This interview was conducted in Spanish and has been translated. Read it in Spanish here.
Kenley Jansen was born and raised in Curacao. But after learning four languages, including Spanish, in school as a child, he has become a bridge between Latino and American players in his eight years in the majors. Jansen tells Marly Rivera how his experiences helped his transitions to the majors and his relationships with teammates and coaches.
On many of the islands, as it is in your island of Curacao, children grow up speaking several languages. Was it like that for you?
In the islands, people speak four or five languages. That’s something we start in school. You start with Dutch first, and then, I think, when you go into third grade, you start with English and then Spanish and Papiamento (the official language of Curacao) and everything. Then, when you are around 15 years old, you start talking in French and everything.
Xander Bogaerts, who is from Aruba, also speaks Spanish well, and even has a Dominican accent.
You know, I always thought he was Dominican! I mean, just listen to him talking, and it’s like, man. He’s a little younger than I am. I didn’t get to know him. Guys like Andrelton Simmons I kind of know because they were there when I was there. When I [got to] know him, I was kind of like, “Wow, he’s from Aruba, that’s awesome.”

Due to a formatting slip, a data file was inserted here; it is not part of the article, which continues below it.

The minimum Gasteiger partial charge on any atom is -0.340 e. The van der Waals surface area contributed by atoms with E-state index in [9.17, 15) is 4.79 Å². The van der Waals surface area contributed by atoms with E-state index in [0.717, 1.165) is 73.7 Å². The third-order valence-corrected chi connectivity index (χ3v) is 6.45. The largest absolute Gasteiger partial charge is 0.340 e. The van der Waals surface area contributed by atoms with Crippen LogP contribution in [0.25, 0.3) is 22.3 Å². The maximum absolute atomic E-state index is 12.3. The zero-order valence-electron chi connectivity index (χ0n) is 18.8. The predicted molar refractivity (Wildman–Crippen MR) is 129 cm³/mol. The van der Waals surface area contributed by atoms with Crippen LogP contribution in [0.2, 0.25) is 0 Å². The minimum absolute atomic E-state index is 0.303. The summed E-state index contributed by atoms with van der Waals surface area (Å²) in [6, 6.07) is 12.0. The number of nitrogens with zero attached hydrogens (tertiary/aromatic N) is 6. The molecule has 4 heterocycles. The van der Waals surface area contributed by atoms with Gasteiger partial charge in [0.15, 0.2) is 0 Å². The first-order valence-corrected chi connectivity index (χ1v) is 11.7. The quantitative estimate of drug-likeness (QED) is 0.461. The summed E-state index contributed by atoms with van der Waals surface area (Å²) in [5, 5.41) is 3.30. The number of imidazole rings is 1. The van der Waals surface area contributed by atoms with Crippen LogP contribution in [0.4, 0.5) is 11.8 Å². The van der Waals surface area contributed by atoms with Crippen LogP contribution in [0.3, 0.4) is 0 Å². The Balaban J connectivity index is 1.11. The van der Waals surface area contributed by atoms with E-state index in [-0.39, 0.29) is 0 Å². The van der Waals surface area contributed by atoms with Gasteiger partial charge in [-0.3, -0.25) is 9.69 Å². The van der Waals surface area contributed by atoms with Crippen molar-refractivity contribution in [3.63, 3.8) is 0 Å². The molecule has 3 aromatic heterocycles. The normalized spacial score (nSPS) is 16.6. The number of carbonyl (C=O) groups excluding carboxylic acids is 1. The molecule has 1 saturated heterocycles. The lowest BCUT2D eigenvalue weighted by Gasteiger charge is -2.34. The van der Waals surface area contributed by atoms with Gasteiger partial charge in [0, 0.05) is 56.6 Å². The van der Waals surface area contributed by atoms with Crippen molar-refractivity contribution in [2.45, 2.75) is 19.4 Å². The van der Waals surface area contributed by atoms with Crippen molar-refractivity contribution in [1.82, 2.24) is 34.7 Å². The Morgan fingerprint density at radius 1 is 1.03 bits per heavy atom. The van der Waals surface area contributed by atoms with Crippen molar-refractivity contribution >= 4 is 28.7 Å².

What is your first language?
Papiamento. That’s the best language I speak.
In the minors, there are not many players from the islands, but there are many Latinos. Did people assume that you were Latin?
Sure, a lot of people thought I was Latino because all the time I was hanging out with Latinos. They would talk to me and I would learn how to speak [like them]. I can speak with guys from the Dominican Republic or from Venezuela or from Mexico. I wanted to talk almost the same as them and always learn more languages.
How did it help you, to speak so many languages, when you were in the minors?
It was easier for me. I know a lot more people, and I know [more about] the game. All of that helps because there are times when you have Latin coaches. If you have a Latin pitching coach, you can speak Spanish with them and you learn more; he can tell you what you have to do on the mound.
How did you decide which language to speak at home with your children?
Well, with my son, he speaks English now because I want him to learn English. With my wife, she talks to me in Papiamento. He listens to us to talk to each other all the time in Papiamento, and when my family comes [from Curacao], they speak Papiamento with him. We have [a lady] who works in my house, and she speaks Spanish with him, and so my son is learning all three languages.
Did you see yourself as a bridge between Latinos and U.S. players, especially as a translator?
Yeah, I definitely was the bridge to do it sometimes. Sometimes, when they have no one to translate, I just go in and help some Hispanic guys.
Tell me about your relationship with Yasiel Puig.